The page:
After the break at Black Point Marina, we headed home. The group was doing a 20-22 mph pace down the road. I held on for half the distance home.

Then a big wall loomed up in the road in front of me. I dropped my speed to 17 mph, the wall disappeared, and I kept going. Al dropped back to lead me back into the group. I tried to up my speed, but when I did, that wall just popped up in front of me. There was no way I could keep up with the group. I'd been dropped. Someone from the group would slow for us and lead us home at my slower speed.

Soon my favorite guy from the group, Cam, came back to us. I explained I was OK. I just used up my energy too soon on a very hot day. The group was moving faster than I could handle. I needed to ride home in the 16-17 mph range rather than the faster gallop of today's group. Cam's a great guy. He's a strong rider, and he gave up a fun ride to pilot fish me home. I owe him for that.

Al and I waved goodbye to Cam at the end of the ride and went to Fresh Market. Time for our post ride snack. After a long stroll through the market to bask in their delicious way-too-cold air conditioning. It was heavenly.

At home we recorded our 50.3 miles. It wasn't the length that made it memorable. Then we watched the Tour de France and saw Andrew Talansky do a smashing ride. He'll be finishing in the top 10. Why are we interested in Andrew Talansky. Well, he's our local legend. He grew up in Miami. A flatlander that can do mountains with the best of the pros!








Thursday, July 18, 2013

Chance of Locally Heavy Rainfall (Blub, Blub...)

Cycling in coastal Florida during the rainy season is always a game of chance. I certainly wouldn't recommend summer in Florida for bicycle touring. On the other hand, there are some up sides to our hot and wet weather. Like, you really don't need rain gear. You need to protect your phone, camera, and wallet from the wet. Positively nothing goes into our jersey pockets or in any of our bike bags without being first popped into a plastic bag. But rain gear for us? Why? The rain cools you down, and everything dries out just dandy in no time.

In Crandon Park we saw the storm clouds over home.
That said, Al and I decided to go out for our daily ride this morning despite radar showing storms all around us. We've lost a lot of riding days this month. We need some serious mileage in the next few days.

The first leg of our ride to the Rickenbacker and out to Key Biscayne went smoothly. We were earlier than usual. The state park hadn't opened, so we had our banana break on a village park bench. By the time we swung by Crandon Park the second time, the sky was becoming extremely dark right over the part of the city where we live. We decided to be sensible. Cut the ride short and head directly home. Of course, directly home was directly into the rain. I took the lead from Crandon Park to Powell Bridge where, as always, Al passed me and took the lead at the top of the arch of the bridge. Today he surprised me by signaling a stop. Then he pointed to the view of Miami. A cell of the storm was over the city, curtains of rain softly billowing below the clouds. There was sunshine coming from a break in the clouds over Biscayne Bay. The buildings were caught in the sunshine, a dramatic contrast to the dark of the storm clouds and the waters of the Bay. The view was certainly another treat for cycling in the rainy season.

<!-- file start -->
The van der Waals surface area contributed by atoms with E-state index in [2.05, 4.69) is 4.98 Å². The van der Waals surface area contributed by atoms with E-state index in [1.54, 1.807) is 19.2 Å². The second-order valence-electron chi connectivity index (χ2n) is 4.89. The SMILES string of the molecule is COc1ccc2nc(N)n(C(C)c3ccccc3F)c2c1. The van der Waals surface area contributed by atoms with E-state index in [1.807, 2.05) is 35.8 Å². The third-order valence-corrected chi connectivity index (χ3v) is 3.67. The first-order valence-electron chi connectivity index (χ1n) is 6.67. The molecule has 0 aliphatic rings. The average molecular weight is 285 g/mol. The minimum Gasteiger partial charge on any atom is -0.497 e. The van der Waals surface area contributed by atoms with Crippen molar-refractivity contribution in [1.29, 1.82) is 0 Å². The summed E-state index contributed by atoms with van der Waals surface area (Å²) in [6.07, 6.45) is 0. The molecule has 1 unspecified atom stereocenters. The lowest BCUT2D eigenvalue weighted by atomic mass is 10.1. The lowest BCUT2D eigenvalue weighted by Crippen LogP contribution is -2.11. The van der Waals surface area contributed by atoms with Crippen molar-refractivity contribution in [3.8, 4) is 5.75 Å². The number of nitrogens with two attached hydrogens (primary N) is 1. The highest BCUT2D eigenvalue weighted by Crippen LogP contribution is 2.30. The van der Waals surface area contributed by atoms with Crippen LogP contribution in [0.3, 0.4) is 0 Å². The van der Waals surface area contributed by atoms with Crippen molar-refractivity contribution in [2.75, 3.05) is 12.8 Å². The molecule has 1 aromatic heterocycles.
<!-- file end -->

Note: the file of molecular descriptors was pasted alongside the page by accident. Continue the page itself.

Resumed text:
Miami in a summer morning rain.
We raced home. We changed into dry clothes, watched a movie, then settled in for stage 18 of the Tour de France. Totally amazing stage. Twice up the Alpe d'Huez. Wonderful! 

Sunday, July 14, 2013

The Frank Stark Ride in Boca Raton

Frank Stark was a Boca Raton Bicycle Club member. Forced to retire from his career as an airline pilot because of heart disease, he had by-pass heart surgery. Then he began celebrating his birthdays by riding one mile for every year of his age. Each year a few more friends from the BRBC joined him. Soon there were hundreds of riders. After Frank Stark's death, the club continued the ride, as the Frank Stark Ride.

The ride start was nicely organized.
We arrived at the ride start in Boca an hour early. We chatted briefly with an Everglades Bicycle Club friend and a few other riders. South Florida is very big on both bicycle clubs and riding groups or teams. Pace line riding is a big thing. The Frank Stark Ride organized it's starts by pace line speed. First the 26+ mph teams. Then the 22+. Then the 20+. Then the 18+ mph teams. Then the 15+. Then everybody else.

Riding along the beach.
Since (as usual) Al and I were riding as a team of two, we slipped among the 18+ mph teams. It worked out nicely. The route was on A1A along the beach and past miles and miles of mansions of the rich (and sometimes famous or infamous) north from Boca Raton to Palm Beach and then back. Another South Florida tidbit. There is always a wind from the east to southeast during the warm weather months. Today it was southeasterly, a tail wind for the first leg of the ride, and a headwind on the ride back. Our one bit of luck: clouds. The sun peeked out with regularity, but there was some really nice cloud cover. It's a lot easier to deal with riding in heat and humidity without bright sunshine.

One of the life guard huts along the beach.

The first half of the ride with that tailwind made everyone feel like champs. Then we turned around and headed back...into that head wind. Our Saturday group rides gave Al and me a new system for taking turns in the lead. We just formed a pace line of 2. Using our newly learned signals, we could switch places smoothly. It was a big improvement for our riding, and it kept us moving at a good speed with each of us having enough time to recover between turns at leading.